Further confirmation that this school was in a different location to the subsequent Avenel Common School is found in a death notice in the Age, 10 September 1926. It states of Mr William Tebble that “in his youth he went to school with Ned Kelly in the old common school, near Hughes Creek, Old Avenel”. Corroborating this, Tebble is listed with Edward Kelly among the Grade 3’s in Brown’s 30 March 1864 ‘Avenel School’ report. This suggests a clear distinction between the Richardson school as the “old common school near Hughes Creek” and the later Avenel Common School built on land purchased by Richardson in 1861 and/or 1862 east of Shelton Street and away from the creek.

It is not possible from Brown’s few surviving notebooks to determine when the Avenel Common School on the west side of Livingstone Street was opened, but the fact that Avenel’s only school is listed as ‘Avenel No. 8’ in both his 19 September 1866 and 2 June 1868 inspection reports suggests that the name was simply carried over to the new location without elaboration.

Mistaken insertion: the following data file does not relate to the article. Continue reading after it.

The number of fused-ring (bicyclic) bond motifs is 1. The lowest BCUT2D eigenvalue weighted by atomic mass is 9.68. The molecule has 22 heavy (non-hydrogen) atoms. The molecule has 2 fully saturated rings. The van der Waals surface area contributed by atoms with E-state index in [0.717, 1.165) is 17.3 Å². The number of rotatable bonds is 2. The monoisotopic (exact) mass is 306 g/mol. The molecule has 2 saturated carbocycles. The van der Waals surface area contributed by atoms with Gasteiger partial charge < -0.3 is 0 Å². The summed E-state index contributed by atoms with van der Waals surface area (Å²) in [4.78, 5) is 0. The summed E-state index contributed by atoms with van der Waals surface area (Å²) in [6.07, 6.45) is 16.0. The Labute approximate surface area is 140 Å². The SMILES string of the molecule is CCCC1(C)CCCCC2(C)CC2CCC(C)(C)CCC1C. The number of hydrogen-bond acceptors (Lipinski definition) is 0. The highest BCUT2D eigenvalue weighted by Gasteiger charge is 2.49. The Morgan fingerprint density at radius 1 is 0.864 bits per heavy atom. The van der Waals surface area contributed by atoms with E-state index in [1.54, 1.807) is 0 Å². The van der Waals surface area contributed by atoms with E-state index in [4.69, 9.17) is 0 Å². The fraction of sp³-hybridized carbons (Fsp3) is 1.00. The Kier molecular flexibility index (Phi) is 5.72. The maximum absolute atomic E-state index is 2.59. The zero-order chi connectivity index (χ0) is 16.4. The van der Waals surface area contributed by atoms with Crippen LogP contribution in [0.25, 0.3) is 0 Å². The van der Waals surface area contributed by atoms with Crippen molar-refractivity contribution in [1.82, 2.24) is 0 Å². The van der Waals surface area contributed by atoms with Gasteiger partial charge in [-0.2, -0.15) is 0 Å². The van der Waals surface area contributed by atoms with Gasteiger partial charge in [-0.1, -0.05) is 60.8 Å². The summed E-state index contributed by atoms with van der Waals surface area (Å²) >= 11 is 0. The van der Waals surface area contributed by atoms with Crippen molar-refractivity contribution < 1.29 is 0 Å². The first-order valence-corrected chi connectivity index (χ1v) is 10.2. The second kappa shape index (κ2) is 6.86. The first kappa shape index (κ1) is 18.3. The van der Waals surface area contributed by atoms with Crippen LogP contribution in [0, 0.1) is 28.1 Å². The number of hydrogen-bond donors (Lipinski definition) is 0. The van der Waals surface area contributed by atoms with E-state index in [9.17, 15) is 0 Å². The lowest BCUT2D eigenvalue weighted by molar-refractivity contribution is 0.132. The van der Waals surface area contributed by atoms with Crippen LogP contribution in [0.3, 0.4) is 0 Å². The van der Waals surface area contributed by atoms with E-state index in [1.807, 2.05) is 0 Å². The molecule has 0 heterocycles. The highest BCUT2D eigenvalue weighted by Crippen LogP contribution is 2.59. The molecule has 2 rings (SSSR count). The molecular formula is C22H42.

Ned’s oldest sister Annie did not attend Avenel School

Annie Kelly, born 15 November 1853, was 10 when the Kellys moved from Beveridge (where Ian Jones wrote that together with Ned and Maggie she had attended Beveridge’s Catholic school for 6 months from July to December), to Avenel in January 1864. John McQuilton wrote that at Beveridge Red Kelly worked as a bush carpenter and horse dealer in between trips to the goldfields, and Ian MacFarlane noted that it was Red Kelly’s alcoholism that had forced the family to sell up.